Last Thursday, I attended Tim Hutchings’s ‘CyberBibles’ seminar, organised by Francesca Benatti for the Digital Humanities Research Network at the Open University (this is the same seminar series within which Ann Hewings and I spoke about the teaching of corpus linguistics a couple of months ago; like Ann and I, Tim is more of a social scientist than a humanist, but nobody seems to have complained so far about this dilution of things digitally humanistic). If you weren’t there, you missed a treat. On one level, this was an extraordinarily in-depth study of electronic reading and its differences from the reading of print, using a highly specific case study. On another level, the Bible will always be at the same time one of the most interesting possible case studies in textual culture and something rather more than a case study, regardless of whether you’re interested in the digital, print, or manuscript eras. On yet another level… no, this is just silly. I don’t have to say why it was an interesting topic; that should be obvious. And in any case, the current introductory preamble is in danger of overwhelming this entire blog article. Just read the rest, it won’t take long. It’s mostly tweets!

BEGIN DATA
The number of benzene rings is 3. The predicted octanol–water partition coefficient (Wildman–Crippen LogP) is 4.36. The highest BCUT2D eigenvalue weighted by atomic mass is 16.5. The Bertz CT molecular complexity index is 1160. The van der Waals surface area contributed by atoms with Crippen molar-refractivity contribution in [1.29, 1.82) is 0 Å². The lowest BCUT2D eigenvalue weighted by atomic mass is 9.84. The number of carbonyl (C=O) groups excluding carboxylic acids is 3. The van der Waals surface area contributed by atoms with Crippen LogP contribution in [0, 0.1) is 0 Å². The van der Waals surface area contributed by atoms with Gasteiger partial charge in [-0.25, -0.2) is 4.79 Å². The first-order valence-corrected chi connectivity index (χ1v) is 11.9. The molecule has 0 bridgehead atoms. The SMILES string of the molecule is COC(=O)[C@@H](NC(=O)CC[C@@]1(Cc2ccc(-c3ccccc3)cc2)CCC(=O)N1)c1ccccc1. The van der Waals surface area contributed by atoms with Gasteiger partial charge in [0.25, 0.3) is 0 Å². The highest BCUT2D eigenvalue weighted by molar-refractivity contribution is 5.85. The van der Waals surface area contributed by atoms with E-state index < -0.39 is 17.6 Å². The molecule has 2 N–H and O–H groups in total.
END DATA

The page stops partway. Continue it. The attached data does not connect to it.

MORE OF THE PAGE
Time, date, location
The Open University, Hawley Crescent, Camden Campus, London, NW1
Friday November 15, 2013
I’ve just received details of my forthcoming seminar, ‘Network analytic approaches to the production and propagation of literary and artistic value’, at the Centre for e-Research (CeRch) at King’s College London. It will take place at 6.15pm on Tuesday 1 October in the Anatomy Museum Space on the 6th floor of the King’s Building at the main KCL campus on the Strand. As you can see from the abstract, the focus will be on methodology and its theoretical implications (my approach emerges from Bourdieu’s sociology but employs social network analysis: two things that are often assumed to be in opposition). However, I’ll be illustrating everything with details from my empirical research on interactive fiction and a couple of other ongoing projects where I also look at relationships between cultural producers (early 20th century authors probably; contemporary visual artists possibly; maybe also something on electronic musicians). I may find time to talk about the specific digital tools that I’ve been using (for those who care about such things: Python 2.7, NetworkX, PyGraphviz).